Both Dunne and Fuhrman are passionately devoted to making wealthy people pay for their crimes.
``Are there two systems of justice in this country -- one for the rich and another for the rest of us?'' Fuhrman asks in his book.
There is no evidence that anyone was paid, or received favors, to keep the Moxley case from being solved, but the feeling persists in Greenwich that a coverup existed.
Donald Browne, a retired state's attorney, was expected to prosecute the case, but stepped aside after it was alleged by Carroll, and reported in ``Greentown,'' that he was reluctant to prosecute a Skakel.
``Money has always talked in this town,'' said Greenwich resident Ronny Pucci, sitting on a bench outside the Holly Hill Deli last week. ``If one of the rich kids got in trouble, you would never hear about it. But if one of our kids got into trouble, you'd be reading about it on the front page.''
As a result, several people, including Michael Skakel, were not considered suspects because they could account for the time police believed Moxley was killed, an estimate based solely on when neighbors remember hearing their dogs bark.
One of those dogs licked blood evidence from the grass while police fanned out in a haphazard manner to interview witnesses, Carroll said.
The killer did not plan the homicide, investigators believe, but struck Moxley with the club in a flash of anger, then brutalized her body in a way that indicated a sexually motivated rage. Moxley's blue jeans and underwear were below her knees when her body was discovered, but it has not been determined if she was sexually assaulted.
The killer struck Moxley's skull repeatedly, and stabbed her neck with the jagged shaft of the club after it splintered from the force of the blows.
Moxley was left in a pool of blood near the end of her driveway. Later, the trail of evidence made clear, she was dragged to another spot on the lawn.
The night she was killed, Moxley wore faded Tretorn sneakers and a puka-shell necklace. She spent her last summer carefree, discovering hiding places with her girlfriends, and savoring the realization that all the boys liked her because she was pretty and smart.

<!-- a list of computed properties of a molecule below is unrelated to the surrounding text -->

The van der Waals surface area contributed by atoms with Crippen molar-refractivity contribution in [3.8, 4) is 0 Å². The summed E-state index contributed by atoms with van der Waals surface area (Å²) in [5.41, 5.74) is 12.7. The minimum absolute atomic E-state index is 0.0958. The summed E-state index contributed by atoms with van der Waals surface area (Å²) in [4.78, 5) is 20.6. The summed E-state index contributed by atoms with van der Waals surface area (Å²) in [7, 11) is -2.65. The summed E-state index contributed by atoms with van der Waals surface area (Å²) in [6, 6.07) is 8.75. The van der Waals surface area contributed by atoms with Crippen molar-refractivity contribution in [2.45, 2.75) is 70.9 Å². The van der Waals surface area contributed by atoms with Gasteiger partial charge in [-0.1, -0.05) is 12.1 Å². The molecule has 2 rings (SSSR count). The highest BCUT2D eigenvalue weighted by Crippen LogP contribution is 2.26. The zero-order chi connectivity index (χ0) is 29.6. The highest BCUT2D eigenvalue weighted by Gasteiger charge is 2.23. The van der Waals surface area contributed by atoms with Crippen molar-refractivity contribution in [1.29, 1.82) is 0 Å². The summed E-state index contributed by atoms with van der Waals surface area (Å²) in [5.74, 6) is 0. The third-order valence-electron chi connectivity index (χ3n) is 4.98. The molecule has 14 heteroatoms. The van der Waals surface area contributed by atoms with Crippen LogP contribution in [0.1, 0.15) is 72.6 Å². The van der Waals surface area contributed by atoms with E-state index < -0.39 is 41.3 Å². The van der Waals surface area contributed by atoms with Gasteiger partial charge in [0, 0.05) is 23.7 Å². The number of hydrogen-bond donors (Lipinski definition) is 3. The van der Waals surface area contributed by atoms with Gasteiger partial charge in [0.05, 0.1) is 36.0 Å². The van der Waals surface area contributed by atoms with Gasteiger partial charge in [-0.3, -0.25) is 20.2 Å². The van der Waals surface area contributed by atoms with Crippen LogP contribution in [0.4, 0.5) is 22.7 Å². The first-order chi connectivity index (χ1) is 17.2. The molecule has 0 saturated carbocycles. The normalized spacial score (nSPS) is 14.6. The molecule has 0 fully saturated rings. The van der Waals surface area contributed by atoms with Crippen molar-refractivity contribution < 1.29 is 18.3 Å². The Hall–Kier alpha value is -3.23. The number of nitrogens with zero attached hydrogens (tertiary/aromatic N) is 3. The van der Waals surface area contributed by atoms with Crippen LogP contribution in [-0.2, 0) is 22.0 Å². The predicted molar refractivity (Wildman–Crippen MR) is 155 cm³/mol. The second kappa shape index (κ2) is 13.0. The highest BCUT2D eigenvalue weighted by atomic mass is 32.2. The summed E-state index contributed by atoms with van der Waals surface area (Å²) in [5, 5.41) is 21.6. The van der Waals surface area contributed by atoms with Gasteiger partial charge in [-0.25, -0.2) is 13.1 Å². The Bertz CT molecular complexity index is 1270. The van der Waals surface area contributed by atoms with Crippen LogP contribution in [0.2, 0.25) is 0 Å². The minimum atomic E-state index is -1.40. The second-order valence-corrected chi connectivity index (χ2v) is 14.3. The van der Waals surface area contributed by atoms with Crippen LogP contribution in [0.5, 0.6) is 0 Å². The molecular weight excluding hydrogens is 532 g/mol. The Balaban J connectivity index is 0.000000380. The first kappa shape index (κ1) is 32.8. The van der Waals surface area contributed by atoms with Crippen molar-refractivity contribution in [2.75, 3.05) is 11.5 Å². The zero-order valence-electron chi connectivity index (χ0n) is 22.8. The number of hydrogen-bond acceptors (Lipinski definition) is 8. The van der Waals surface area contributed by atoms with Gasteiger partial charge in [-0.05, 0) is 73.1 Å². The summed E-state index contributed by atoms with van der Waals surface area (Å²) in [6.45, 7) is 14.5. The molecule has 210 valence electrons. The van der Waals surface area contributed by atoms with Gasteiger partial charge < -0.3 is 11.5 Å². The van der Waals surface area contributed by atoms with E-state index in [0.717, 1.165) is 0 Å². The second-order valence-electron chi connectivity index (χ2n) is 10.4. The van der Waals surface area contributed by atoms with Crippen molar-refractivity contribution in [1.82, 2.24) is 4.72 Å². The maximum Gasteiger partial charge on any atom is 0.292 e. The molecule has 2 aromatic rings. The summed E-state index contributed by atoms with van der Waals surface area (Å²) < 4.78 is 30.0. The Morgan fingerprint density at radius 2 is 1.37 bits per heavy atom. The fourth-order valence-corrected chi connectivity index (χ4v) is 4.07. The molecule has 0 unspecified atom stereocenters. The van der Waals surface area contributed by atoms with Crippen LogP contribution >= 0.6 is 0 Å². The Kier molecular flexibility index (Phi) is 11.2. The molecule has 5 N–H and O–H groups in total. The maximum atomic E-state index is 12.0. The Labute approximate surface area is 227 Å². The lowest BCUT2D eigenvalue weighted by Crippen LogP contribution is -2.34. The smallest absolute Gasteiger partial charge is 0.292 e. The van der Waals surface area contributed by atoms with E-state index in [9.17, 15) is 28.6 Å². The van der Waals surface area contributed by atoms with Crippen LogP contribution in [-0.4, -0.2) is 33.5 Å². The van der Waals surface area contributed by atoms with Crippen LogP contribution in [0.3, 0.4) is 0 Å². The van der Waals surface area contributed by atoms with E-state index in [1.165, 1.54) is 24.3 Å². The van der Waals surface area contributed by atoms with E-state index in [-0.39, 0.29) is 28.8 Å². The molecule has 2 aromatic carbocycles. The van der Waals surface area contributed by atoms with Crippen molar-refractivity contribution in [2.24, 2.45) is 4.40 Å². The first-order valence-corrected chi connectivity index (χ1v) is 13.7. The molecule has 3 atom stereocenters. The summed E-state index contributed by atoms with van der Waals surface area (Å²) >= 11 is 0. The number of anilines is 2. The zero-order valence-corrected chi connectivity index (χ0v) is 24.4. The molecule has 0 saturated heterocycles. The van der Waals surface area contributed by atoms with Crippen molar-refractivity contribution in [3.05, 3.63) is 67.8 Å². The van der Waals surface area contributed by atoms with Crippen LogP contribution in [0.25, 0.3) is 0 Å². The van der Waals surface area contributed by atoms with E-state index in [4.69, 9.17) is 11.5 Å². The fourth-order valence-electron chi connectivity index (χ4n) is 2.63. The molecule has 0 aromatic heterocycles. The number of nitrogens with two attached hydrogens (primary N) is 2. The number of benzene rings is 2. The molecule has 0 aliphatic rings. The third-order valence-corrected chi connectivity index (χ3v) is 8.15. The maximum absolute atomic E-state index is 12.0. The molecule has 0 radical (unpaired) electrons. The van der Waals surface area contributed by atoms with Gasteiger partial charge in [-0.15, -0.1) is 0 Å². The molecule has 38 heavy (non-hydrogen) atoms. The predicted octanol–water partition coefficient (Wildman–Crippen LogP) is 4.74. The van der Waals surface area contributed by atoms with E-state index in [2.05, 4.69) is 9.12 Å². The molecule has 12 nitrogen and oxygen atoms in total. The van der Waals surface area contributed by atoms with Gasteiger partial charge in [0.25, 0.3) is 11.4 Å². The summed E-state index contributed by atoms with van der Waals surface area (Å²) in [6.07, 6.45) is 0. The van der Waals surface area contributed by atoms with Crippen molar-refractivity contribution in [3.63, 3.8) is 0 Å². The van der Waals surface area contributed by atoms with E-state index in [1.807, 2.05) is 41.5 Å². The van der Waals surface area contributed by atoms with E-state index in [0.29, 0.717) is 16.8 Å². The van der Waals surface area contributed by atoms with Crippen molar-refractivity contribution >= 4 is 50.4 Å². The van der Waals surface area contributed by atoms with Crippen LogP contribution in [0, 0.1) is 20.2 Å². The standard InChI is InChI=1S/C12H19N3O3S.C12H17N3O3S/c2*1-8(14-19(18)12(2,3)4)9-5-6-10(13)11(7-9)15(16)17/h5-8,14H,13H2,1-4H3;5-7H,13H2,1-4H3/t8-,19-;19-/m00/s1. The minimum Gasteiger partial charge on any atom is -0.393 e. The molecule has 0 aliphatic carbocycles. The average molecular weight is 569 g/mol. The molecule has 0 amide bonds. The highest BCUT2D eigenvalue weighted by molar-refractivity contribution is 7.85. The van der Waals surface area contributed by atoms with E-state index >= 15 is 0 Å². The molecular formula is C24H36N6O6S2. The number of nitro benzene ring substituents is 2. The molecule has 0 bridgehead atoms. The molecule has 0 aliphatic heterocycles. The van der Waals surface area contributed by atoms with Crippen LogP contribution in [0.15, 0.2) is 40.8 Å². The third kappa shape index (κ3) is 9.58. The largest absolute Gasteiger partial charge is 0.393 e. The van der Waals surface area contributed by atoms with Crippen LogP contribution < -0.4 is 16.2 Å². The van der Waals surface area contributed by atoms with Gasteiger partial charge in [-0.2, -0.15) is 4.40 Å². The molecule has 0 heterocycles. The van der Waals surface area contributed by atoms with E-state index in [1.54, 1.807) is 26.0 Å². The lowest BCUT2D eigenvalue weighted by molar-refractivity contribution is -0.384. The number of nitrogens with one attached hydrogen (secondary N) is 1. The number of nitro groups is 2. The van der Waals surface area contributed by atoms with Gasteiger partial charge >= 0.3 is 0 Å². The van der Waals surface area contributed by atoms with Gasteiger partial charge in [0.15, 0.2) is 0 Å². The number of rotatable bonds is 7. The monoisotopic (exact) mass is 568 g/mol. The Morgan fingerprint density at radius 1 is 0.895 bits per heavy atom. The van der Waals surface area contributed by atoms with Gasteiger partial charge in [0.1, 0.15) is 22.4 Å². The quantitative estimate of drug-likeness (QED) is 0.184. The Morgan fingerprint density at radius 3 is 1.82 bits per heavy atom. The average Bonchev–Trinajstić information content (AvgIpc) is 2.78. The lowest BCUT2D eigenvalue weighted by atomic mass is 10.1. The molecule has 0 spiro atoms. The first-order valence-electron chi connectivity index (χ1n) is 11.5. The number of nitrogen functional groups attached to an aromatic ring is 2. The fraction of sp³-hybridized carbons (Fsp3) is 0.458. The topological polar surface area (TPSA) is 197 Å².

``I have these notes we would pass back and forth, and her mother gave me her puka necklace,'' said Christy Kalan, one of Moxley's closest friends, whose family still lives in Greenwich. ``We used to make those collages, you know, where you cut things out of magazines and paste them all together.''
Kalan said many people in Belle Haven wanted the furor of the Moxley murder to die down, the gruesome details to fade away.
``It's messy, and it's not nice, and it just tarnishes their world, I think,'' said Kalan. ``It's disruptive to them.''
Moxley's mother, who now lives in New Jersey, said she finds it cathartic to talk about the young daughter who had just discovered basketball and boys, the girl who liked to draw, and spent time talking to her cats as she cradled them in her arms.
She reads the books about her daughter's death, but skims over descriptions of the blood and Martha's mutilated skull.
``I am not sure I know today who killed her,'' said Dorthy Moxley. ``I just know it had to be someone who was at their [the Skakels'] house that night. And now I know the boys changed their stories. Of course, later we found out they had all these emotional problems. And they haven't cooperated with us. The more you learn. . . .''
Dorthy Moxley waits each day, hoping that a killer will confess.
``I live for that,'' she said. ``It is what I want. I understand I still
have a long way to go.''